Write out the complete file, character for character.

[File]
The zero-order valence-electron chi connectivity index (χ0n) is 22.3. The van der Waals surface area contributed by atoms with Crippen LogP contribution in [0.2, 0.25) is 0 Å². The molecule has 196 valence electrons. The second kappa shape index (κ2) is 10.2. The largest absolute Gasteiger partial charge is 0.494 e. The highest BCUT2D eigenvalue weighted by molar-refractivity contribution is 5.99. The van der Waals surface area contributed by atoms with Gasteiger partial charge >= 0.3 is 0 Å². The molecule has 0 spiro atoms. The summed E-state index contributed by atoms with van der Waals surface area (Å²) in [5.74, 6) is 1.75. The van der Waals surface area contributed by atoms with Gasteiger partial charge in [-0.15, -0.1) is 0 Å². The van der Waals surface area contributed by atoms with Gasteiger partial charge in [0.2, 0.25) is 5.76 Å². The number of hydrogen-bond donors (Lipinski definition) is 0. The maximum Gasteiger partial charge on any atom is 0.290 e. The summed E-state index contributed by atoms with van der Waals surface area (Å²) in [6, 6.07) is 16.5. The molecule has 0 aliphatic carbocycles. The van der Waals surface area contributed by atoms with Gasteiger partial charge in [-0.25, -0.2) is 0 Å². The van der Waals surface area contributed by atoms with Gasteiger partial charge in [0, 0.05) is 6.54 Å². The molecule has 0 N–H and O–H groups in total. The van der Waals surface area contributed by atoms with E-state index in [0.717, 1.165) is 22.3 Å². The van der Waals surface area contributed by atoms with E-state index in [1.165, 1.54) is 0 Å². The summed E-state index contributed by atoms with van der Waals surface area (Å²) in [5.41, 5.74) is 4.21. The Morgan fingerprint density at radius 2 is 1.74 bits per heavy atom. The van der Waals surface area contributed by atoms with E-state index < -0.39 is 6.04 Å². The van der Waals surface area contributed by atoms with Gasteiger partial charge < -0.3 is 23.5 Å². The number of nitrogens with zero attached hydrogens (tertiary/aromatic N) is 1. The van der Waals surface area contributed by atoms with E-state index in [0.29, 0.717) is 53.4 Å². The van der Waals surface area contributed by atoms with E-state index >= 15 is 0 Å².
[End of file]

The zero-order valence-electron chi connectivity index (χ0n) is 22.3. The van der Waals surface area contributed by atoms with Crippen LogP contribution in [0.2, 0.25) is 0 Å². The molecule has 196 valence electrons. The second kappa shape index (κ2) is 10.2. The largest absolute Gasteiger partial charge is 0.494 e. The highest BCUT2D eigenvalue weighted by molar-refractivity contribution is 5.99. The van der Waals surface area contributed by atoms with Gasteiger partial charge >= 0.3 is 0 Å². The molecule has 0 spiro atoms. The summed E-state index contributed by atoms with van der Waals surface area (Å²) in [5.74, 6) is 1.75. The van der Waals surface area contributed by atoms with Gasteiger partial charge in [-0.15, -0.1) is 0 Å². The van der Waals surface area contributed by atoms with Gasteiger partial charge in [0.2, 0.25) is 5.76 Å². The number of hydrogen-bond donors (Lipinski definition) is 0. The maximum Gasteiger partial charge on any atom is 0.290 e. The summed E-state index contributed by atoms with van der Waals surface area (Å²) in [6, 6.07) is 16.5. The molecule has 0 aliphatic carbocycles. The van der Waals surface area contributed by atoms with Gasteiger partial charge in [-0.25, -0.2) is 0 Å². The van der Waals surface area contributed by atoms with Gasteiger partial charge in [0, 0.05) is 6.54 Å². The molecule has 0 N–H and O–H groups in total. The van der Waals surface area contributed by atoms with E-state index in [0.717, 1.165) is 22.3 Å². The van der Waals surface area contributed by atoms with E-state index in [1.165, 1.54) is 0 Å². The summed E-state index contributed by atoms with van der Waals surface area (Å²) in [5.41, 5.74) is 4.21. The Morgan fingerprint density at radius 2 is 1.74 bits per heavy atom. The van der Waals surface area contributed by atoms with E-state index < -0.39 is 6.04 Å². The van der Waals surface area contributed by atoms with Gasteiger partial charge < -0.3 is 23.5 Å². The number of nitrogens with zero attached hydrogens (tertiary/aromatic N) is 1. The van der Waals surface area contributed by atoms with E-state index in [0.29, 0.717) is 53.4 Å². The van der Waals surface area contributed by atoms with E-state index >= 15 is 0 Å².